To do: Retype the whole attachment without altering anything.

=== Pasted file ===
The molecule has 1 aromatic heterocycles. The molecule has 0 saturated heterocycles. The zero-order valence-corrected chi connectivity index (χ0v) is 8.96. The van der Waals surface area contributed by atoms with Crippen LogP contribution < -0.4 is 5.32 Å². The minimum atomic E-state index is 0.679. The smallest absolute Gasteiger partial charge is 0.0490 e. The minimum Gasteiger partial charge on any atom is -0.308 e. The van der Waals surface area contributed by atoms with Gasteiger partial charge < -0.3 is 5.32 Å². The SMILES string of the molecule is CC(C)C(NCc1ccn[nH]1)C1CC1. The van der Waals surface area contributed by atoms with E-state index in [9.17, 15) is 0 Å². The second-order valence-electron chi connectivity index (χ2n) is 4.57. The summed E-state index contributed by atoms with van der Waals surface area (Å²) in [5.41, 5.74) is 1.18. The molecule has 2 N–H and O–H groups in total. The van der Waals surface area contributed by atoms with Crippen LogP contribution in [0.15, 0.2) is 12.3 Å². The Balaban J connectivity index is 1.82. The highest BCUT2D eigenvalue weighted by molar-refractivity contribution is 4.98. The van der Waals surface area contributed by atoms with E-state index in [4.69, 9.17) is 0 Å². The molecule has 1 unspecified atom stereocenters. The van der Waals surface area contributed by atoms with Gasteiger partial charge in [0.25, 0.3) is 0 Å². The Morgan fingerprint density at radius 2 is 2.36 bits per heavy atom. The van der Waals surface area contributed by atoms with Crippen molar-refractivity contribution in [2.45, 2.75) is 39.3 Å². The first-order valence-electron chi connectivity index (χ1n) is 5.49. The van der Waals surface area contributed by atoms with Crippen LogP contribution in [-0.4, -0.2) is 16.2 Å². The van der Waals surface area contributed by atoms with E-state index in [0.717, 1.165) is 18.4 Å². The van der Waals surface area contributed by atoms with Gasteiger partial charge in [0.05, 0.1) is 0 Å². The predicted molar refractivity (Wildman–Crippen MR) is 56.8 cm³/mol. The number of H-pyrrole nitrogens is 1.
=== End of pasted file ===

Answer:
The molecule has 1 aromatic heterocycles. The molecule has 0 saturated heterocycles. The zero-order valence-corrected chi connectivity index (χ0v) is 8.96. The van der Waals surface area contributed by atoms with Crippen LogP contribution < -0.4 is 5.32 Å². The minimum atomic E-state index is 0.679. The smallest absolute Gasteiger partial charge is 0.0490 e. The minimum Gasteiger partial charge on any atom is -0.308 e. The van der Waals surface area contributed by atoms with Gasteiger partial charge < -0.3 is 5.32 Å². The SMILES string of the molecule is CC(C)C(NCc1ccn[nH]1)C1CC1. The van der Waals surface area contributed by atoms with E-state index in [9.17, 15) is 0 Å². The second-order valence-electron chi connectivity index (χ2n) is 4.57. The summed E-state index contributed by atoms with van der Waals surface area (Å²) in [5.41, 5.74) is 1.18. The molecule has 2 N–H and O–H groups in total. The van der Waals surface area contributed by atoms with Crippen LogP contribution in [0.15, 0.2) is 12.3 Å². The Balaban J connectivity index is 1.82. The highest BCUT2D eigenvalue weighted by molar-refractivity contribution is 4.98. The van der Waals surface area contributed by atoms with E-state index in [4.69, 9.17) is 0 Å². The molecule has 1 unspecified atom stereocenters. The van der Waals surface area contributed by atoms with Gasteiger partial charge in [0.25, 0.3) is 0 Å². The Morgan fingerprint density at radius 2 is 2.36 bits per heavy atom. The van der Waals surface area contributed by atoms with Crippen molar-refractivity contribution in [2.45, 2.75) is 39.3 Å². The first-order valence-electron chi connectivity index (χ1n) is 5.49. The van der Waals surface area contributed by atoms with Crippen LogP contribution in [-0.4, -0.2) is 16.2 Å². The van der Waals surface area contributed by atoms with E-state index in [0.717, 1.165) is 18.4 Å². The van der Waals surface area contributed by atoms with Gasteiger partial charge in [0.05, 0.1) is 0 Å². The predicted molar refractivity (Wildman–Crippen MR) is 56.8 cm³/mol. The number of H-pyrrole nitrogens is 1.